This could be burpees, a bodyweight circuit, etc.

Here’s where it gets a little tricky.

You can make short anaerobic efforts like weightlifting hit the lactate threshold, by reducing rest periods in between these efforts.

I’ll use a set of 5 reps in the squat as an example.

A heavy set of squats is mainly anaerobic (similar to a 100m sprint).

anaerobic workouts

The anaerobic system takes about 3 minutes for close to full recovery.

If you do another set of squats or another sprint BEFORE full recovery?

The energy system used starts as mainly anaerobic, then the lactic acid system kicks in and begins to contribute more to the effort.

The shorter the rest period in between anaerobic efforts, the more the lactic acid system contributes to these efforts.

This is one of the reasons people who do Crossfit are typically lean…

They are using weights in a way to train above the lactate threshold and burn a ton of calories.

Using weights in this way is called Metabolic Resistance Training. I have a section in this guide dedicated to this specifically.

So what work-to-rest ratios should you aim for?

It depends upon your goals.

I’ll discuss intervals for fat loss vs intervals for anaerobic performance.

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Workouts For Fat Loss

Remember, for fat loss, we are after training in a way that activates the lactic acid system.

So the goal will be to either train with each work portion of the interval between 30 seconds and 3 minutes.


If efforts are under 30 seconds, make sure the rest periods are short enough that you only get PARTIAL anaerobic recovery.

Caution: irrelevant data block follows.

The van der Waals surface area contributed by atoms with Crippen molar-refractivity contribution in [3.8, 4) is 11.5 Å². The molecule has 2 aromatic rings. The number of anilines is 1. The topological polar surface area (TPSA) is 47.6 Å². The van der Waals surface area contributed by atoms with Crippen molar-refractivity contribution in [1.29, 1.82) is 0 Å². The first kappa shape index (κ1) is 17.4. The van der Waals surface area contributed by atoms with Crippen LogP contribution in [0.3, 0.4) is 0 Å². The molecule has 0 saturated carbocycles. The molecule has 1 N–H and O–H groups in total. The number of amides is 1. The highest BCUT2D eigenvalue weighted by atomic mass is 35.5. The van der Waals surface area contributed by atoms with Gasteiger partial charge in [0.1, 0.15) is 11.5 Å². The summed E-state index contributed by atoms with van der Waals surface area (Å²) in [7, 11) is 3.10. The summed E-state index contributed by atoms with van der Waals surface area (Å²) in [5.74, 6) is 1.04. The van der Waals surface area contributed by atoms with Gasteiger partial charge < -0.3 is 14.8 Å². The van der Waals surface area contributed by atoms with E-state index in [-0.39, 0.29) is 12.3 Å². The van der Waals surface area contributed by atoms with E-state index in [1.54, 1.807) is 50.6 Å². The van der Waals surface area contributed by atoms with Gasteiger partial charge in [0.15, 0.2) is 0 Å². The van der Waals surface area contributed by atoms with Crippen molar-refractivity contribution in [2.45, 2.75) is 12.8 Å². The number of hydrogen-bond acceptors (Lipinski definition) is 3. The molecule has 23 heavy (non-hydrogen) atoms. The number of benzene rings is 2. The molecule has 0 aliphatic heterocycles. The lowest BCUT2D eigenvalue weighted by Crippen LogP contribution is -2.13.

sled pushing for fat loss

This will mean that the lactic acid system has to kick in to assist.

There is a famous interval method called the Tabata Protocol that worked using this exact strategy.

The work portion was 20 seconds, but the active recovery portion was ONLY 10 seconds.

Because the rest was so short, the anaerobic system didn’t have time to recover. This meant that each work portion became fueled more and more by the lactic system.

I’m guessing that the final few efforts are largely fueled by the lactic acid system and since the effort is so intense it burns calories at a rapid pace.

If the work portion of your intervals are already over 30 seconds to 3 minutes, you don’t need to shorten the recovery periods as much.

I like to look at the ratios like this…

2-to-1 HIIT Work-to-Rest Ratio

This is the setup described in the Tabata Protocol. The work sessions are twice as long as the rest periods.

This is a physically demanding setup that works the lactic acid system hard.

If you are well rested or have a lot of energy I would say that alternating 2 minutes of work with 1 minute of active recovery is an effective way to rapidly burn calories.

It’s also pretty rough.

Save the 2-to-1 stuff for when you are really ready to push hard.

1-to-1 HIIT Work-to-Rest Ratio

This one isn’t as rough as a 2-to-1 setup. What I like about this setup is it is easy to track on a cardio machine.

A simple workout would be to hop on a stationary bike for 20 minutes and alternate 1 minute of hard pedaling with 1 minute of easy pedaling.

Another example?

You could do 30 seconds of kettlebell swings alternated with 30 seconds of rest.

1-to-2 HIIT Work-to-Rest Ratio

This one is good if you want enough recovery time to really push an exercise hard. The extra bit of rest means more anaerobic recovery.

A good example of this would be to go to a track and sprint for 30 seconds alternated with 1 minute of recovery.

The next sprint will still tap into the lactic acid system for a good calorie burn, but will also use more anaerobic power than if you only rested for 30 seconds.

1-to-3 HIIT Work-to-Rest Ratio

This workout setup is beginning to get into the range of where it switching over from max calorie burn to performance. It still is good for fat loss. It just doesn’t tap into the lactic acid system as hard as shorter rest periods.